Complementary and alternative medicine Friday Woo Medicine Quackery

Your Friday Dose of Woo: The boneyard of forgotten woo

i-ae859cfde878c44cdbd8e6bfdc9c9bdc-rejuvenique_3.jpgI know I like to say that woo is eternal, and it is. That doesn’t, however, mean that individual examples of woo are necessarily eternal. Some, it seems, are. Does anyone doubt, for example, that homeopathy, which has been around for over two hundred years now, will still be around 200 years from now? I’d like to think it won’t, but fear that it will, even though I know I won’t be around to find out. Ditto for energy-based “healing” and naturopathy, among others. On the other hand, not all woo is eternal. Sometimes the reason is fashion, which, as we all know, is fickle. Sometimes the reason is that the “healer” made his bucks and doesn’t want to outwear his welcome, if you know what I mean, usually leaving just one step ahead of the law, which then shuts down the operation.

This next bit of woo seems to be defunct. Indeed, it was recently seen marked massively down to $9.99 from $160. Times, apparently, aren’t so great for Salton, Inc., the company that made (and apparently still makes) the victim–I mean, topic–of this particular week’s exercise in abuse. As a prelude to introducing it to you, I can’t help but mention that I just don’t understand the whole aging and rejuvenation thing. True, I’ve been fortunate enough to have for most of my life been blessed with an appearance more youthful than my actual chronological age, but lately time has been catching up with me and the apparent difference between the two has been steadily decreasing. So I understand that it’s a bummer getting old and how it might be desirable to turn back the clock. What I don’t understand is why anyone would be desperate enough to use a product like this on such thin “evidence” that it works. The device I’m talking about is Rejuvenique:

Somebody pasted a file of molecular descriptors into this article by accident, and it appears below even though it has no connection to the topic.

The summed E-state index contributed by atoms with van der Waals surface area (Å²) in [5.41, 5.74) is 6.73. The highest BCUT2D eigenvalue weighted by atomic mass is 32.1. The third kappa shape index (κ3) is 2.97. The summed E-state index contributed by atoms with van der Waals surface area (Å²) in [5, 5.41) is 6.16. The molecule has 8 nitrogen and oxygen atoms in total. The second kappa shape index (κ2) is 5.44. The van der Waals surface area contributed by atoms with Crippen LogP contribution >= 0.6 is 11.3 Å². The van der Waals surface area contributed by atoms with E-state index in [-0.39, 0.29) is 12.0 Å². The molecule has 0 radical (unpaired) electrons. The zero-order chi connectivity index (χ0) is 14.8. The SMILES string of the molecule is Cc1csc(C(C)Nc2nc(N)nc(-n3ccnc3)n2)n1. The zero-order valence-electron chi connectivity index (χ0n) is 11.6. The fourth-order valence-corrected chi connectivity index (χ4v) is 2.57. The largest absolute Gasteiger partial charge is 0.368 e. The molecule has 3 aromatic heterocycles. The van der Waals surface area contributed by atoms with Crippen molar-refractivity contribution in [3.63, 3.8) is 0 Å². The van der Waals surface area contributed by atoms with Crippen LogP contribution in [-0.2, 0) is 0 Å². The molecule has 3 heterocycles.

My friends, this has to be the creepiest device ever yet featured on our little Friday exercise. Look at the mask. Linda Evans may say that it looks like the Phantom of the Opera. I’m not so sure. I’m thinking Jason or Hannibal Lecter myself, only with less personality. Don’t believe me? Watch the video again and look at hte part where the camera zeroes in on the eye of the woman wearing the mask. Doesn’t it remind you of Silence of the Lambs? Of course, the woman wearing the mask isn’t an evil serial killer with a penchant for liver with Fava beans and a nice Chianti; she’s just some poor model enduring dozens of electrical shocks to her face, which is probably why she has that wild, desperate look in her eye, kind of like this:

But, hey, maybe there’s something to this woo. Skepticism doesn’t mean being close-minded. I mean, it’s possible that it might actually do something. Highly unlikely, but possible. So, in the interests of fairness, let’s see what Rejuvenique says about itself:

Rejuvenique is the patented beauty system designed to help improve the appearance of fine lines and wrinkles. An initial use period of 90 days is recommended for Rejuvenique, followed by regular weekly maintenance sessions. The Rejuvenique mask features 24k gold plated sensors, which circulate sensations over the face. The Rejuvenique system is based on an interpretation of the theories of accupressure.

Includes rejuvenique mask with: 

  • 26 gold plated contact points